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Privacy Security Transportation Encryption Technology

Passwords For 540,000 Car Tracking Devices Leaked Online (thehackernews.com) 33

An anonymous reader quotes a report from The Hacker News: Login credentials of more than half a million records belonging to vehicle tracking device company SVR Tracking have leaked online, potentially exposing the personal data and vehicle details of drivers and businesses using its service. Just two days ago, Viacom was found exposing the keys to its kingdom on an unsecured Amazon S3 server, and this data breach is yet another example of storing sensitive data on a misconfigured cloud server. The Kromtech Security Center was first to discover a wide-open, public-facing misconfigured Amazon Web Server (AWS) S3 cloud storage bucket containing a cache belonging to SVR that was left publicly accessible for an unknown period. Stands for Stolen Vehicle Records, the SVR Tracking service allows its customers to track their vehicles in real time by attaching a physical tracking device to vehicles in a discreet location, so their customers can monitor and recover them in case their vehicles are stolen. The leaked cache contained details of roughly 540,000 SVR accounts, including email addresses and passwords, as well as users' vehicle data, like VIN (vehicle identification number), IMEI numbers of GPS devices. The leaked database also exposed 339 logs that contained photographs and data about vehicle status and maintenance records, along with a document with information on the 427 dealerships that use SVR's tracking services.
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Passwords For 540,000 Car Tracking Devices Leaked Online

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  • Maybe they should have facial recognition scanners!
  • exposing the keys to its kingdom on an unsecured Amazon S3 server, and this data breach

    I wouldn't quite call that a 'data breach'

    • by alexandre ( 53 ) *

      indeed, it's a data buffet :D

    • Geolocation records from half a million cars from 'buy here, pay here' lots.

      You could analyze this data and find every drug house in the nation. The spots where lots of scumbags frequently stop for short times, exclude retail locations and you're left with 'informal retail locations'.

      But it's not like the cops don't already know where most are. They can pick up a few bucks from the spots they weren't already extorting.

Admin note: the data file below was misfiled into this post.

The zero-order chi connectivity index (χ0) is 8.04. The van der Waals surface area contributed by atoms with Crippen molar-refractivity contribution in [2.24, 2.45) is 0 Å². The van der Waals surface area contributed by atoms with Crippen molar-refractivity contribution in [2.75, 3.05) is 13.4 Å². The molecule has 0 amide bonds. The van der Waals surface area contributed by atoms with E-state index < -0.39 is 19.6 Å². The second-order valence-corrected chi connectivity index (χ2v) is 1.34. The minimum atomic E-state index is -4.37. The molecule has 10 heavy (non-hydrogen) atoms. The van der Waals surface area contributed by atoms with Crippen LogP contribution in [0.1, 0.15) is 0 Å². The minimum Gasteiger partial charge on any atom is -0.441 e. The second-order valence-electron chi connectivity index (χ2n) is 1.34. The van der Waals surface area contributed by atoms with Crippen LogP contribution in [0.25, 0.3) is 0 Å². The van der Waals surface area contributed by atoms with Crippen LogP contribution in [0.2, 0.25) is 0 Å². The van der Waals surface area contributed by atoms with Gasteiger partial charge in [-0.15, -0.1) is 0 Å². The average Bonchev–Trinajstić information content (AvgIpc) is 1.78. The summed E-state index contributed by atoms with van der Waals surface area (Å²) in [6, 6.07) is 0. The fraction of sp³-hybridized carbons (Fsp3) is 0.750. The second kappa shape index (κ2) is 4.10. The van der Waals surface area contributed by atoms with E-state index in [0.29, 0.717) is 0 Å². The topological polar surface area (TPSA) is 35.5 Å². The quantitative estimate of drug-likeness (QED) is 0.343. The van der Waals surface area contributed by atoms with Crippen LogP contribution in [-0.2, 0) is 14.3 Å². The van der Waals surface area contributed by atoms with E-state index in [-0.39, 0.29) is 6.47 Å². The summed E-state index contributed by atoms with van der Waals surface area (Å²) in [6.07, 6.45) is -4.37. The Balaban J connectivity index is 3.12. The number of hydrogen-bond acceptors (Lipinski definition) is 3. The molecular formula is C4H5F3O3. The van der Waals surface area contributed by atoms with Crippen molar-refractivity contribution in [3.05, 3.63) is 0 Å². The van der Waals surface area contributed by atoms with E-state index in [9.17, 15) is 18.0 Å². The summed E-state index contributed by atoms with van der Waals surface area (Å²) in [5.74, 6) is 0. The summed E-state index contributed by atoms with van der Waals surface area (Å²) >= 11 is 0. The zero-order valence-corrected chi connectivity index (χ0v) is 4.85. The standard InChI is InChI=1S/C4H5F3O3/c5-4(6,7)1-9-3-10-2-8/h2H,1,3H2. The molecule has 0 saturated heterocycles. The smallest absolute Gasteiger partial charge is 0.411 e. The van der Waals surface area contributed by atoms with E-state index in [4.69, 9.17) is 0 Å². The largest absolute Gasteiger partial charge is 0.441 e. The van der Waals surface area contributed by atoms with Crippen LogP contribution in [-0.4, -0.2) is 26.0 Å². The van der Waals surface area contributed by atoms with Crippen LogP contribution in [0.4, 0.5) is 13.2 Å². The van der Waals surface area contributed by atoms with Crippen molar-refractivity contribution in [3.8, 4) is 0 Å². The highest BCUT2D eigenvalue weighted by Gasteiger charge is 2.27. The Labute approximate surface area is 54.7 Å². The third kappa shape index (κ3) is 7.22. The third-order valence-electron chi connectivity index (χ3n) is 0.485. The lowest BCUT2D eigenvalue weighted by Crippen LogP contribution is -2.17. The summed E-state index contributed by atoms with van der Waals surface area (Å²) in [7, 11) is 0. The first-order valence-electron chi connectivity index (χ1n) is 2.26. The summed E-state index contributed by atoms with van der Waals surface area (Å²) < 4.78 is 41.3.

• by Hylandr ( 813770 )

        I have purchased vehicles from Buy here Pay here places. I ran a wrecker company for a year that serviced these places also. There's more up and up sales than you realize.

        • Did I even address that issue? I'm just saying this is a large enough dataset, from a specific enough group to mine for valuable data.

  • by Rick Schumann ( 4662797 ) on Friday September 22, 2017 @05:05PM (#55247479) Journal
    What's really going to bring humanity to it's knees? Dumbasses who can't manage to keep our data secure!
  • Can anyone explain why Amazon even allows users to set up databases with no passwords? It seems to me that this type of leak happens monthly, if not more frequently. Surely the bad press Amazon gets by association is enough by itself for them to make passwords mandatory? I truly do not understand how this keeps happening again and again and again.

    • Why it happens again and again? Because having a master's degree in music makes you obviously highly qualified to be the chief security officer, of course. On a more serious note, well not more serious but different anyways, it's because security costs money, and nobody wants to pay for it. On the bright side, the more of these stories we see, the more valuable my degree in cybersecurity becomes...
    • S3 is a generic hosting system. Whether you use it for public or private storage is entirely up to you. Many websites are build with Amazon serving their content, for example.

      There's really no way to cure abject stupidity like this. You can always build a better idiot.

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